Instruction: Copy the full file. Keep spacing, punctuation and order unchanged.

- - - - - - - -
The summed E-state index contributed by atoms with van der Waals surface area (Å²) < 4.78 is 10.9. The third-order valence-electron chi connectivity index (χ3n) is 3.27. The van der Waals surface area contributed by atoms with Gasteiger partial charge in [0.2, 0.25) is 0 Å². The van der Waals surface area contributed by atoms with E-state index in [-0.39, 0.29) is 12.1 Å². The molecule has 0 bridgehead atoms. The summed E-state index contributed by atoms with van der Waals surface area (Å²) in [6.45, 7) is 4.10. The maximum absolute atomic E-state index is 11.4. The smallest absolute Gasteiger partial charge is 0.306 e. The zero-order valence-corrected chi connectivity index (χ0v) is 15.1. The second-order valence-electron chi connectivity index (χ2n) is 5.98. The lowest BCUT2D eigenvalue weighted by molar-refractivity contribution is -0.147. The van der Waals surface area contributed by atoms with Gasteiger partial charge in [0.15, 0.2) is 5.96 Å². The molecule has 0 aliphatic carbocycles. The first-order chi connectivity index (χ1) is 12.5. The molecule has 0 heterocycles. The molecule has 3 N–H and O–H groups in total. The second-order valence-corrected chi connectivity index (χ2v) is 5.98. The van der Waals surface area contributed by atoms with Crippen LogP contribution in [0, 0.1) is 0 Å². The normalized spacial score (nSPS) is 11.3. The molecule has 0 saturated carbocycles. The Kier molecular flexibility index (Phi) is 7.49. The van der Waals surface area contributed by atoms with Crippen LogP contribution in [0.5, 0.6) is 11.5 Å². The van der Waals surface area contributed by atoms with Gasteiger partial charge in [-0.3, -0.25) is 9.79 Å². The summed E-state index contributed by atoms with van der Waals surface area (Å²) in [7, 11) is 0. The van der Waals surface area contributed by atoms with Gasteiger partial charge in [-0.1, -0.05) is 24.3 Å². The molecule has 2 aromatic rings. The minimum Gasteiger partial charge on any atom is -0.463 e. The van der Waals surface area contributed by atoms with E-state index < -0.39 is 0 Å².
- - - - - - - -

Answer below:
The summed E-state index contributed by atoms with van der Waals surface area (Å²) < 4.78 is 10.9. The third-order valence-electron chi connectivity index (χ3n) is 3.27. The van der Waals surface area contributed by atoms with Gasteiger partial charge in [0.2, 0.25) is 0 Å². The van der Waals surface area contributed by atoms with E-state index in [-0.39, 0.29) is 12.1 Å². The molecule has 0 bridgehead atoms. The summed E-state index contributed by atoms with van der Waals surface area (Å²) in [6.45, 7) is 4.10. The maximum absolute atomic E-state index is 11.4. The smallest absolute Gasteiger partial charge is 0.306 e. The zero-order valence-corrected chi connectivity index (χ0v) is 15.1. The second-order valence-electron chi connectivity index (χ2n) is 5.98. The lowest BCUT2D eigenvalue weighted by molar-refractivity contribution is -0.147. The van der Waals surface area contributed by atoms with Gasteiger partial charge in [0.15, 0.2) is 5.96 Å². The molecule has 0 aliphatic carbocycles. The first-order chi connectivity index (χ1) is 12.5. The molecule has 0 heterocycles. The molecule has 3 N–H and O–H groups in total. The second-order valence-corrected chi connectivity index (χ2v) is 5.98. The van der Waals surface area contributed by atoms with Crippen LogP contribution in [0, 0.1) is 0 Å². The normalized spacial score (nSPS) is 11.3. The molecule has 0 saturated carbocycles. The Kier molecular flexibility index (Phi) is 7.49. The van der Waals surface area contributed by atoms with Crippen LogP contribution in [0.5, 0.6) is 11.5 Å². The van der Waals surface area contributed by atoms with Gasteiger partial charge in [-0.3, -0.25) is 9.79 Å². The summed E-state index contributed by atoms with van der Waals surface area (Å²) in [7, 11) is 0. The van der Waals surface area contributed by atoms with Gasteiger partial charge in [-0.1, -0.05) is 24.3 Å². The molecule has 2 aromatic rings. The minimum Gasteiger partial charge on any atom is -0.463 e. The van der Waals surface area contributed by atoms with E-state index < -0.39 is 0 Å².